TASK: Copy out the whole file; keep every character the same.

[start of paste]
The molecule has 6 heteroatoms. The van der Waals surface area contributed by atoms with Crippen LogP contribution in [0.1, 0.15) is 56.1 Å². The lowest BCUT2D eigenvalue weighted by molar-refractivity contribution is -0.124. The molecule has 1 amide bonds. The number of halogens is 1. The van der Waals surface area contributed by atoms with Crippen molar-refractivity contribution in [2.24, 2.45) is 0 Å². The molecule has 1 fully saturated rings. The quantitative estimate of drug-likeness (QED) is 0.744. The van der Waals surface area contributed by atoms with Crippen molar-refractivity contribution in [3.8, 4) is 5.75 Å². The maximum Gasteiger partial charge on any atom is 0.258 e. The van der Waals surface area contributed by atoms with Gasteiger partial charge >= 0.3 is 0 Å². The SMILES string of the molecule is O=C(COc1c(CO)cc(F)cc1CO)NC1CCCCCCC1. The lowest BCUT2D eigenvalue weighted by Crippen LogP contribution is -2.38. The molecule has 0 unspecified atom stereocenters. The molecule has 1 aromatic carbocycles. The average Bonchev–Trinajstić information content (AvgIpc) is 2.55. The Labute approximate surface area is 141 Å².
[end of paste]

The molecule has 6 heteroatoms. The van der Waals surface area contributed by atoms with Crippen LogP contribution in [0.1, 0.15) is 56.1 Å². The lowest BCUT2D eigenvalue weighted by molar-refractivity contribution is -0.124. The molecule has 1 amide bonds. The number of halogens is 1. The van der Waals surface area contributed by atoms with Crippen molar-refractivity contribution in [2.24, 2.45) is 0 Å². The molecule has 1 fully saturated rings. The quantitative estimate of drug-likeness (QED) is 0.744. The van der Waals surface area contributed by atoms with Crippen molar-refractivity contribution in [3.8, 4) is 5.75 Å². The maximum Gasteiger partial charge on any atom is 0.258 e. The van der Waals surface area contributed by atoms with Gasteiger partial charge >= 0.3 is 0 Å². The SMILES string of the molecule is O=C(COc1c(CO)cc(F)cc1CO)NC1CCCCCCC1. The lowest BCUT2D eigenvalue weighted by Crippen LogP contribution is -2.38. The molecule has 0 unspecified atom stereocenters. The molecule has 1 aromatic carbocycles. The average Bonchev–Trinajstić information content (AvgIpc) is 2.55. The Labute approximate surface area is 141 Å².